By New Times
By Connor Radnovich
By Robrt L. Pela and Amy Silverman
By Ray Stern
By Keegan Hamilton
By Matthew Hendley
By Monica Alonzo
By Monica Alonzo
Dressed casually in black pants and a plaid button-down shirt and carrying a large felt hat, Kaufman does not look like a big-time developer or real estate mogul. He could be a guy on vacation, an aging hippie, a musician or artist. And in various ways, he is all of those.
But from the slowly revolving restaurant 24 stories above downtown, Kaufman can point to evidence that he is much more. Among the exhibits: the Orpheum Theatre to the west, the restored grand dame of the Phoenix performing-arts scene, which Kaufman got listed on the National Register of Historic Places before letting the city take his place in its sale; the Professional Building (south of Bank One center), which he bought and sold; the Chamber of Commerce building on Monroe, an office and parking structure which he acquired in 1993 (and just painted); and the Phoenix Union High School property, originally a 27-acre site he bought in 1984.
He can look out on the landscape and remember what it used to look like when no one came to downtown and the area was called "The Deuce."
"I love the metamorphosis," he says. "It's been the most incredible thing."
It's fitting that Kaufman ends his lunch with a decaffeinated espresso. The man is a walking contradiction.
He has been very successful buying and selling properties, working through bureaucratic mazes, sorting through complicated leases and contracts. Yet because of a learning disorder, he can barely read.
Some describe him as shy and quiet, hardly noticeable in a room full of people. Others say he can be an extrovert. Some say he has had a contentious relationship with city staff over the years. Kaufman says it's been a good relationship. Some say he is a fabulous mediator, someone who can bring opposing sides together and find common ground. Many describe him as an impassioned advocate who drives a hard bargain.
Those who know him say he is a generous person but a wary businessman. He is a tough-as-nails negotiator, but also a writer of tender love songs. He has a passion (and, many say, a gift) for improving his downtown properties, but he wants to wean himself from that line of work so he can return to his original career: music.
Phil Gordon has known Kaufman since the early 1970s. Both were part of a group of businessmen that met for breakfast every day. Their children grew up together.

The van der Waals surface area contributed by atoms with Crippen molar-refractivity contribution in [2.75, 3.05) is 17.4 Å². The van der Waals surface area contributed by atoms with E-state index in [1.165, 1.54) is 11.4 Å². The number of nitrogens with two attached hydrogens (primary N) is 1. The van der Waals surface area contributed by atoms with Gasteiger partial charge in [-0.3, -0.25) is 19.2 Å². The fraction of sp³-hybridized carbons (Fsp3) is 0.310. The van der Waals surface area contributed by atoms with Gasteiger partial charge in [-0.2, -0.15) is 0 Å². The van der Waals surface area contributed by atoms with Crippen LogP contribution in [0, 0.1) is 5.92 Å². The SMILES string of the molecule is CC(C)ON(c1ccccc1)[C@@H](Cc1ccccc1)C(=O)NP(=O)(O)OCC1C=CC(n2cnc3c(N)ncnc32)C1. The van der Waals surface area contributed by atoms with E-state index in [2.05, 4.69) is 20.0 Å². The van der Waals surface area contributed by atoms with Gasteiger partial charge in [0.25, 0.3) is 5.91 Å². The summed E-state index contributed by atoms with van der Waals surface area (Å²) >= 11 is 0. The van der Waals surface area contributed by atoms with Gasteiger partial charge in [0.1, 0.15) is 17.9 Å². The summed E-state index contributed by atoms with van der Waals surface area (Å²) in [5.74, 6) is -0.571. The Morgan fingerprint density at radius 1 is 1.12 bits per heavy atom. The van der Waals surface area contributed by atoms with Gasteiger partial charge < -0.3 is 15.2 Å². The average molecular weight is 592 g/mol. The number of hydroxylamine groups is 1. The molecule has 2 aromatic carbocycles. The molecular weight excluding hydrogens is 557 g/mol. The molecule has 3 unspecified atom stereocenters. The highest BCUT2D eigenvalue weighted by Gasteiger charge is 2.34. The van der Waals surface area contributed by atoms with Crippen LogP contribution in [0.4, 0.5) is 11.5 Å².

"I think Jim clearly differentiates between business and friendship and doesn't mix the two. And he can draw clear boundaries," Gordon says. "On the one hand, when he's involved in business, he puts on his business hat and focuses on accomplishing the best business deal. But when he's involved in social issues or a friendship, he's the most social, most progressive individual you'd want to meet. He's one of the few people that doesn't try and pretend to mix the two."
A large contributor to the Maricopa Community College District and United Way, Kaufman also gives regularly to political candidates. But he's not the type of person to hobnob at charity balls or draw attention to his donations. And while he is generous in some arenas, he is meticulous about business deals.
Gordon says if a stranger asked Kaufman for $1,000, Kaufman would likely give it to him on the spot if he felt the person really needed it.
"But if you -- as one of his closest friends -- asked him to borrow $1,000 on a business deal, he'd do a full credit report on you, a mortgage check and ask for your third-born child as security."
Gordon says Kaufman lets people know where he stands, "which I think is a very positive thing, a remarkable trait. But sometimes that's too straightforward for individuals who are used to people sugar-coating a lot of things."
Margaret Mullen, who has known Kaufman since her days as founding head of the Downtown Phoenix Partnership, says this quality can bother folks.
"For some people, he's very hard to deal with. Jim's not terribly flexible, but I don't see that as a negative. He knows exactly what he wants and he has very strong feelings about historic preservation," she says.
Many who have worked with Kaufman say he is a big-picture guy. While consultants, engineers or politicians may sit in their offices, planning downtown projects, drawing up plans that can be too "project specific," Kaufman says, he has conducted a prolonged study of downtown by merely walking around, looking at what is there and envisioning what it could be.
He's not afraid to speak up.
Don Keuth, head of the Phoenix Community Alliance, another business-driven advocacy group, says Kaufman has been a strong voice. "And not only in support of some of these programs. He's the one to say, 'Let's make sure we're doing the right thing,' which is good. You need that kind of assessment and reality check."
Often, groups like PCA are too quick to jump into a project, Keuth says. "It's the 'ready, aim, fire' syndrome. He makes sure we know what we're aiming at."
Sometimes Kaufman's vision of the target is different from what others are seeing. "The one quality that I think I have is to see what's there without it being so obvious," says Kaufman.